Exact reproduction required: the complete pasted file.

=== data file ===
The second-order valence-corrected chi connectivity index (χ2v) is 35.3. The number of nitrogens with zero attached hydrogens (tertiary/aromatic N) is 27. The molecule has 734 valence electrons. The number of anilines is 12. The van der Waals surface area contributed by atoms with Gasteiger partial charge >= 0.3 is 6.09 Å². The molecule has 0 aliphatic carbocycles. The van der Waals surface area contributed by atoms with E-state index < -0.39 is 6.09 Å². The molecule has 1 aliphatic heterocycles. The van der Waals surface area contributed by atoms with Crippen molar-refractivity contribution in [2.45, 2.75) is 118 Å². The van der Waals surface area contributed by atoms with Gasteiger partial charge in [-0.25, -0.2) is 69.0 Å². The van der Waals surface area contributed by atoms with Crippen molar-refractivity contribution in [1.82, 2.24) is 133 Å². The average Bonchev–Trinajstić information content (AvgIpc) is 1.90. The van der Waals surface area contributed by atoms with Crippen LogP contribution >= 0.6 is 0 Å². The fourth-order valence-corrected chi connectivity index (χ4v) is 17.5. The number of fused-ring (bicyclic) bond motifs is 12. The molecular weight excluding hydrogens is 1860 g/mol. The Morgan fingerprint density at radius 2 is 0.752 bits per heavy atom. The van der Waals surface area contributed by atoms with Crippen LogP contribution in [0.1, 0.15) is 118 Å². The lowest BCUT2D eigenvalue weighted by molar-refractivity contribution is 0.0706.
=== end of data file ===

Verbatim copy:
The second-order valence-corrected chi connectivity index (χ2v) is 35.3. The number of nitrogens with zero attached hydrogens (tertiary/aromatic N) is 27. The molecule has 734 valence electrons. The number of anilines is 12. The van der Waals surface area contributed by atoms with Gasteiger partial charge >= 0.3 is 6.09 Å². The molecule has 0 aliphatic carbocycles. The van der Waals surface area contributed by atoms with E-state index < -0.39 is 6.09 Å². The molecule has 1 aliphatic heterocycles. The van der Waals surface area contributed by atoms with Crippen molar-refractivity contribution in [2.45, 2.75) is 118 Å². The van der Waals surface area contributed by atoms with Gasteiger partial charge in [-0.25, -0.2) is 69.0 Å². The van der Waals surface area contributed by atoms with Crippen molar-refractivity contribution in [1.82, 2.24) is 133 Å². The average Bonchev–Trinajstić information content (AvgIpc) is 1.90. The van der Waals surface area contributed by atoms with Crippen LogP contribution >= 0.6 is 0 Å². The fourth-order valence-corrected chi connectivity index (χ4v) is 17.5. The number of fused-ring (bicyclic) bond motifs is 12. The molecular weight excluding hydrogens is 1860 g/mol. The Morgan fingerprint density at radius 2 is 0.752 bits per heavy atom. The van der Waals surface area contributed by atoms with Crippen LogP contribution in [0.1, 0.15) is 118 Å². The lowest BCUT2D eigenvalue weighted by molar-refractivity contribution is 0.0706.